Legal professional information movement to suppress in custodial interference case

Attorney files motion to suppress in custodial interference case

The attorney for a Libby woman accused of abducting her grandchild sought to suppress evidence gathered by investigators following her detention, pointing to multiple missteps made by law enforcement personnel.

Rebecca Olney, 54, pleaded not guilty to a single count of felony custodial interference in Lincoln County District Court earlier this year. Prosecutors brought her up on the charge after she allegedly took her grandson on a road trip without permission in April.

Authorities caught up to Olney and the child in Missoula on April 18 after state officials issued a missing endangered person alert. A police officer caught up with the pair after a bystander allegedly saw the child, a 12-year-old, trying to disconnect the battery of Olney’s vehicle.

In an affidavit, Undersheriff Brad Dodson wrote that authorities turned the child over to his parents. Olney admitted during a subsequent interview that she knew her grandson’s mother did not want the boy to leave Libby, Dodson wrote.

But in a motion filed in district court, attorney Jessica Polan argued that police officers made a warrantless arrest, conducted an illegal prolonged encounter, committed a Miranda violation and obtained an illegal search warrant.

The motion offers more details about Olney’s detention following her discovery. According to the document, police in Missoula contacted the Lincoln County Sheriff’s Office after taking Olney into custody, but never told Olney she was under arrest for a criminal offense. Dodson allegedly had told the officers that he was working with the county attorney’s office to bring charges against Olney.

While waiting on directions from Lincoln County, authorities in Missoula placed Olney in a locked room and had her car towed back to Libby. The officers involved “knew that an arrest warrant did not exist out of Lincoln County,” Polan wrote.

Eventually Dodson got back in touch, according to the motion. He allegedly said he had sent deputies to pick Olney up and asked the officers to keep her detained until their arrival. They arranged for Olney to be held in the Missoula County Detention Facility in the meantime.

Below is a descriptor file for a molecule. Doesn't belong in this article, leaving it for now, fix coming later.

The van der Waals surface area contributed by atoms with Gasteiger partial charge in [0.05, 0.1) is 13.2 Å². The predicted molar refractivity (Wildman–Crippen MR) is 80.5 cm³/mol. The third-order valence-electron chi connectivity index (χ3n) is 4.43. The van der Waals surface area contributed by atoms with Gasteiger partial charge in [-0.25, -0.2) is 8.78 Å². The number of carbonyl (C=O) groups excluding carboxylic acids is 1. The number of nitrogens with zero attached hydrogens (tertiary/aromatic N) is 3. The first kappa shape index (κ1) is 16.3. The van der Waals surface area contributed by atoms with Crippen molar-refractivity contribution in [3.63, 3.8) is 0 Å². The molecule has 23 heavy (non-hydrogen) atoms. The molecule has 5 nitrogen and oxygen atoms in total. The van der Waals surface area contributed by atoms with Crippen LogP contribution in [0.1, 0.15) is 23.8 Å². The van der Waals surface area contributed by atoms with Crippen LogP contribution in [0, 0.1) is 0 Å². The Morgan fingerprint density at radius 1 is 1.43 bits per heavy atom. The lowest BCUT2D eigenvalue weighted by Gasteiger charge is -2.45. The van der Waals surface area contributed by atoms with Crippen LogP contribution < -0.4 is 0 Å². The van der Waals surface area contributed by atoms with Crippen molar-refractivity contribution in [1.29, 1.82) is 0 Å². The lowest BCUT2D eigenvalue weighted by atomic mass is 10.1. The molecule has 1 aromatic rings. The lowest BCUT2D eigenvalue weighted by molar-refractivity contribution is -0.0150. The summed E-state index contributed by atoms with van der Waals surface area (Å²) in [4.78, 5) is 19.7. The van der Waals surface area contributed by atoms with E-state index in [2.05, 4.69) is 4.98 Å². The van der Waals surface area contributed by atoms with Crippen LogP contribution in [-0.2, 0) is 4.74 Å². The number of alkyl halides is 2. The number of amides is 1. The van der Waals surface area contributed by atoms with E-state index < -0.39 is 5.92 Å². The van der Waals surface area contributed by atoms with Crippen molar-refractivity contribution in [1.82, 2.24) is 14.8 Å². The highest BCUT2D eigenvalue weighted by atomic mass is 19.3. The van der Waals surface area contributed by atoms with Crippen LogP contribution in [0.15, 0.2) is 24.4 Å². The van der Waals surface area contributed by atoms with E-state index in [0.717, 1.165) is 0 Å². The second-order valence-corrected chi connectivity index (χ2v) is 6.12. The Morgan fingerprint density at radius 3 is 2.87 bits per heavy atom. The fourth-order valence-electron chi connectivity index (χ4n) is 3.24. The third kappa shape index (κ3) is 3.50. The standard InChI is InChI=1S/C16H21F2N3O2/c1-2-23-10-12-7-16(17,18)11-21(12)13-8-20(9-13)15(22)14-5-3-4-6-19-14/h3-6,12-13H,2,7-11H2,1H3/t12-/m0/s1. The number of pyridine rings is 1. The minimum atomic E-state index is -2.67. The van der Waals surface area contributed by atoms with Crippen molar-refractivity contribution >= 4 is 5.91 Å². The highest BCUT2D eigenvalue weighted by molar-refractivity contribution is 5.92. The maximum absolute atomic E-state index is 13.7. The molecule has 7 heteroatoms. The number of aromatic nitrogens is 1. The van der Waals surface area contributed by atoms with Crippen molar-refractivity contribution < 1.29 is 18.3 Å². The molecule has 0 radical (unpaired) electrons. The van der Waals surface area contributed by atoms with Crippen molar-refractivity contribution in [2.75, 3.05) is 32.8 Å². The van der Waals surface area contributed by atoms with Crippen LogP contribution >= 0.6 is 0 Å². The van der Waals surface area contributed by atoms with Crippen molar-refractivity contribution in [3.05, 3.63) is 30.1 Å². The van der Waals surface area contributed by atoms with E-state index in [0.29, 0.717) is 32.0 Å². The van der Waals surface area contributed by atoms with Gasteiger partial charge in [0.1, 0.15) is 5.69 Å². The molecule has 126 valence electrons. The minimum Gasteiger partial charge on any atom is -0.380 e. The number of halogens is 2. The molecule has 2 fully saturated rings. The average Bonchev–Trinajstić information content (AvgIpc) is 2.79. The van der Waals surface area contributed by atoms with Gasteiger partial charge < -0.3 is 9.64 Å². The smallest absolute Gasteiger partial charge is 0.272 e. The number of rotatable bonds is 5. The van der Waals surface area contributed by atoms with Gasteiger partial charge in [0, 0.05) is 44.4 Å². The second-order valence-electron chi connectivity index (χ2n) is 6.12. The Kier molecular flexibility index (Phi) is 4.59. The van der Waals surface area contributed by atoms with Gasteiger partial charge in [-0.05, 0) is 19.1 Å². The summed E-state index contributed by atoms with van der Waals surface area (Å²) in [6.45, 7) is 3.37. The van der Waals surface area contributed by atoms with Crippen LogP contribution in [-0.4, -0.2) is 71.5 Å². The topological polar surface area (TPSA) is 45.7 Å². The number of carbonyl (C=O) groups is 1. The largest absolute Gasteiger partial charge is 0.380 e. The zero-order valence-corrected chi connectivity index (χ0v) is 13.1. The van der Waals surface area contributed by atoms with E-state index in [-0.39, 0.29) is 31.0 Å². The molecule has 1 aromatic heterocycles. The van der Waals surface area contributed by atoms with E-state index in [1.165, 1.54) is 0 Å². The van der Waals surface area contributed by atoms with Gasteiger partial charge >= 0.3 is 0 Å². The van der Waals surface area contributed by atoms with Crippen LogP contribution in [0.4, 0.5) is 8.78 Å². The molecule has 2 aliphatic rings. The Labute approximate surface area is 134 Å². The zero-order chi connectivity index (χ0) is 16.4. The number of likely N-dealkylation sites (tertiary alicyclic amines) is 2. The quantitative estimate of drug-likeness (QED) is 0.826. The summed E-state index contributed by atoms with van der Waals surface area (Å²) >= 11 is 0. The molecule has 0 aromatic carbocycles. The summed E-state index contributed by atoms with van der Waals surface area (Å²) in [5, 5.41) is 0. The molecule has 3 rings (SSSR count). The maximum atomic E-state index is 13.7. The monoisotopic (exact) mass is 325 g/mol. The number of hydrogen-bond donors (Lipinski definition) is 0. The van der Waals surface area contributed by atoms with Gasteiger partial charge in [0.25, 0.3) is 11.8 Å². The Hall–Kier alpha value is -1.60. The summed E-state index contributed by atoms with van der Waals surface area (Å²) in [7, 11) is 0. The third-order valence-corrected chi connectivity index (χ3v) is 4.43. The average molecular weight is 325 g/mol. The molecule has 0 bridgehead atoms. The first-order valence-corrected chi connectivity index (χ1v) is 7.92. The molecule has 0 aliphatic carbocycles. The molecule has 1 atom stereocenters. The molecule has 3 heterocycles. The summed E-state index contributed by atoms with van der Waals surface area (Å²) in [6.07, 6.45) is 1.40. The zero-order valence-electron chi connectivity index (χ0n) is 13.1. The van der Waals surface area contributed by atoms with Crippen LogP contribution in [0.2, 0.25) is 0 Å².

Her belongings were seized and “at no point was Olney ever told she was free to leave,” Polan wrote.

Even the Missoula police officers were unsure of the justification for holding Olney, according to documents cited by Polan, especially after correctional officers — instead of deputies — arrived to take her back to Lincoln County.

Police Sgt. M. Kamerer wrote in a supplemental report that he “did not feel it was appropriate to release the suspect in this investigation to correctional officers as she was not currently in custody and had been detained under the notion that the investigation was ongoing and that deputies were responding…”

Meanwhile, Olney suffered a possible seizure. An officer accompanied her to the hospital, the document said.

“The entire time that Dodson, Kamerer and [another Missoula police officer] were trying to figure out whether Olney was under arrest or not, Olney was detained in the Missoula Police Department interrogation room, at the Missoula County Detention Center, and while at the hospital guarded by an officer,” Polan wrote. “Olney may have been told ‘she was not under arrest’ but she was not free to leave.”

According to the motion, law enforcement officials eventually decided that the correctional officers could transport Olney, but only with her consent.

Polan noted that authorities already towed her vehicle and seized her belongings.

“Without her car, purse, can, wheelchair or any of her personal belongings, Olney agreed to ride with Lincoln County Detention Center officers back to Libby,” Polan wrote.

Upon arrival, officers brought Olney to an interrogation room, where she was advised of her Miranda rights and interviewed. After several hours of questioning, Dodson told Olney she was under arrest and charged with custodial interference, according to Polan’s account.

Relying on statements made during the interrogation, authorities procured search warrants for her car, motel room and a moving truck, Polan wrote.

But Polan argued that her arrest was never valid. Police lacked probably cause for an arrest and did not secure a warrant until more than 12 hours passed, when Olney was back in Libby and had undergone repeated questionings.

“There was no probable cause to hold Olney for hours in jail, detention and guarded by an officer at the hospital. Neither was there a warrant,” Polan wrote. “Olney was arrested illegally.”

Polan argued that Missoula police officers should have released Olney after they determined her grandson was safe and that authorities in Lincoln County lacked an arrest warrant. Further, those same officers never advised Olney of her Miranda rights.

By failing to tell Olney she was not under arrest, law enforcement personnel used coercive techniques on the 54-year-old woman, Polan argued. She also criticized them for essentially forcing her to return to Libby in custody.

“Officers knew that there was no alternative for [her] but to drive with the detention officers to return home,” Polan wrote.

“Therefore, [she] was never ‘voluntarily held’ for hours in police custody, did not ‘voluntarily’ return to Libby with officers and did not voluntarily waive her Miranda rights,” Polan concluded.

As such, the information that Dodson used to obtain a search warrant “is fruit of the poisonous tree … and should be suppressed,” Polson wrote.